A Day Away with Nancy
We had a perfect day in the most magical of cities.
We rode the Path to 23rd St and on the Hoboken ferry
stood at the rail facing a warm Hudson River breeze.
We tore up hot dog bun, threw bits
to the gulls and told ourselves Grampa’s Irish story
that ends with “Be they gulls or bhys, they’re damned
foine pigeons. She laughed that throaty laugh that
always put a lump in my throat and the wind blew
the skirt of her summer dress about her knees.
In Hoboken the longshoremen in the barroom of
The Clam Broth House watched with longing eyes as she
floated past the bar and I knew their longing.
Across the street the beer at the bar
in the ferry terminal turned to ambrosia
when she peered smiling at me over the lip
of her sherry glass.
On the ferry back to Manhattan she coaxed memory bits
of war from me until with a loving woman’s wisdom
she knew that I had said all I ever would say about it.
On the train home we talked mostly about how it
had once been, swimming in the surf, walking the beach,
sneaking Papa’s booze, and reading poems aloud,
even about being apart in wartime
and we sat close together, holding hands, thighs and
calves melding, trading warmth. When tears welled up
in her gold-flecked hazel eyes I stroked her hair,
murmured of love.
At home we kissed goodnight. She was in my arms,
her lips were warm and soft and a little open.
I ached to slip my tongue between them.
But you can’t do that with your mother.
Now when I am very old, Nancy still sneaks up
on me laughing breathlessly.
She is a beautiful young woman and I shall always be in love.
We would call one night of each vacation
"Outposts of Empire" night.
At Arcadia or Camden Hills,
At Letchworth or Fire Island,
Wherever we might be camping,
She'd spread the big linen
Damask tablecloth on the picnic table,
Fold the linen napkins into their rings,
Set the places with our best silverware,
Brought from home just for tonight.
Each place would get a crystal salt cellar
With its tiny glass spoon.
For light we'd have the wedding-present
Candlesticks with tall white tapers.
I'd wear my tweed sport jacket and
A shirt and tie.
She'd have brought
A pretty dress with all the fixin's.
I'd mix two perfect vodka martinis
Straight up, with an olive.
(We both preferred them on the rocks;
But this was "Outposts of Empire" night
And stems lend class to a cocktail.)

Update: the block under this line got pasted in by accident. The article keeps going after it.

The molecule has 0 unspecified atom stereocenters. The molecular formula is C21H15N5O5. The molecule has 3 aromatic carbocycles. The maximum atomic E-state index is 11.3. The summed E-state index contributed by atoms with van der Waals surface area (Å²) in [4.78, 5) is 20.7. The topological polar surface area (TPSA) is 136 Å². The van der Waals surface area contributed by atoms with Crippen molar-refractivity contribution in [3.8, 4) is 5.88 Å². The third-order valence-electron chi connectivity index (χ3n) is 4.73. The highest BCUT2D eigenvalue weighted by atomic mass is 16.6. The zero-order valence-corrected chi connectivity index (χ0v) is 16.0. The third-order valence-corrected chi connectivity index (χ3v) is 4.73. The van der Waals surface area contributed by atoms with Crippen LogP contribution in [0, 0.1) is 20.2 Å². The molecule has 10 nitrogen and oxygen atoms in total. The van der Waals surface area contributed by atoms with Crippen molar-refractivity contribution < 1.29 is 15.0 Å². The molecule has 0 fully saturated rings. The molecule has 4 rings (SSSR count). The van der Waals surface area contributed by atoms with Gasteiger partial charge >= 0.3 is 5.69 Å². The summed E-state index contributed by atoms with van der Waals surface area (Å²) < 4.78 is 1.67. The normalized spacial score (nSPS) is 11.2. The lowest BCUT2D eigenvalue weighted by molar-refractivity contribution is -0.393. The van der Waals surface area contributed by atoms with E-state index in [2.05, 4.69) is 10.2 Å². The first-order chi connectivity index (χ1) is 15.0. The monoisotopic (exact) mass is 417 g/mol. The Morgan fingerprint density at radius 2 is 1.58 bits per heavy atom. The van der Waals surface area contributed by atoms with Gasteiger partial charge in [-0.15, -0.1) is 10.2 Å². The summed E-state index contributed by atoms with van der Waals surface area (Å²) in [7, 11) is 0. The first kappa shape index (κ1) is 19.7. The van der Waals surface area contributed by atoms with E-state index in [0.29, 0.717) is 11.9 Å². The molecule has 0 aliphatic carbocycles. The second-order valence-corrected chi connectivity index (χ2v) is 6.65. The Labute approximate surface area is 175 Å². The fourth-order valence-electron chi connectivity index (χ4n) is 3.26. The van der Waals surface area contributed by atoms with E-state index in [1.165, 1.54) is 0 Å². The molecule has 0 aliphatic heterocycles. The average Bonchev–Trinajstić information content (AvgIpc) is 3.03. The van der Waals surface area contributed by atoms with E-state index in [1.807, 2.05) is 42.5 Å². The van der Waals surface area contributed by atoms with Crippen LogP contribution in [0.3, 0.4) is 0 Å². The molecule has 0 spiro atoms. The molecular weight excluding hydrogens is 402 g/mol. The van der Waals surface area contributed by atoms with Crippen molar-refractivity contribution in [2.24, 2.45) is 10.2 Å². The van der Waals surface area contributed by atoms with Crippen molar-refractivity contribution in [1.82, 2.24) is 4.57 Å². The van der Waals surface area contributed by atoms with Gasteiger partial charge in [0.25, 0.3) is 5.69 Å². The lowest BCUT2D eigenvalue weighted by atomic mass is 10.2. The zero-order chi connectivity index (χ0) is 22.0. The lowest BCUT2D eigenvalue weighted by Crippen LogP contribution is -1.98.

We would dine elegantly by candlelight,
It didn't matter, I think, on what we dined.
We'd share a bottle of wine,
Dance, if the right music came on the radio;
High heels don't dance easily on turf;
But then, City people don't move around
A lot, dancing. We would linger long
At table to talk;
God, how we'd talk!
She might have just read another Anais Nin,
Or have blocked on paper some new Albee play.
She'd tell me about it.
I might be excited
Over some new-to-me Ginsberg or a great
New poet whose name and work I have now forgotten.
(One time I had just read the script
Of "Oh Calcutta!") and we talked about that.
We would rail at some new perfidy of
Government or industry.
We, like our children, were usually in
Protest about something; and we'd talk about that.
Eventually, inevitably, we would get around
To us. Voices would become whispers,
The whispers, kisses. And, sometimes,
The jacket would go and the dress,
And some of the fixin's,
And, those times, we'd make love.
One time we made love right there,
On the picnic table,
On the white linen tablecloth.
I remember it well because
We spilled the Worcestershire sauce
And the next day we had to find
A laundromat to get it out.
It was good. It was very good
When, in grownups' game
Of Let's Pretend,
We were the last outpost
Of a vanished empire.
Slip into one of the dinks.
Drift into the dark
away from the rafted up boats and
the parents too far gone in
their own things to notice.
Drift to wherever the tide takes you.
Drift until way down the beach
the boat grates aground.
Wade ashore and plow with
barefoot care through the rushes,
by starlight to the dunes,
terrorizing a pair of baby rabbits,
startling brooding seagulls
into squawking protest.
And, among the beach plum
and bayberry bushes,
at the top of a dune,
find a bed of fine, dry sand
warm with heat hoarded in the day
against the cool of this night.
Sit together on a spread shirt and
listen to the murmurous sounds of
nesting birds and drowsy small animals
all around this secret place.
Laugh and whisper about the splashings
and watery furor of love and war
out there in the shallows.
Lie back to watch clouds chase
one another across the sky.
Then on the long row back
savor with new joy the mingled
scents of bayberry, salt sea and
fecund mud of the bay bottom.
Feel the distant rumble of surf
on the ocean beach.
Hear, as if for the first time,
the calling of awakening shore birds.
Watch with new and delighted wonder
the whirlpools of pale green light that
flare brightly and fade away as the oars
stir the warm waters of the bay.
Old men forget.
Old men forget doctors' names,
What they wanted at the store,
Why they went down the hall.
Old men forget
What they had for breakfast.
Old men forget everything
But what were best forgotten,
Friends betrayed, promises not kept,
Duty neglected, love rejected,
All come to haunt old men
In the lonely time
When it is too late to make amends.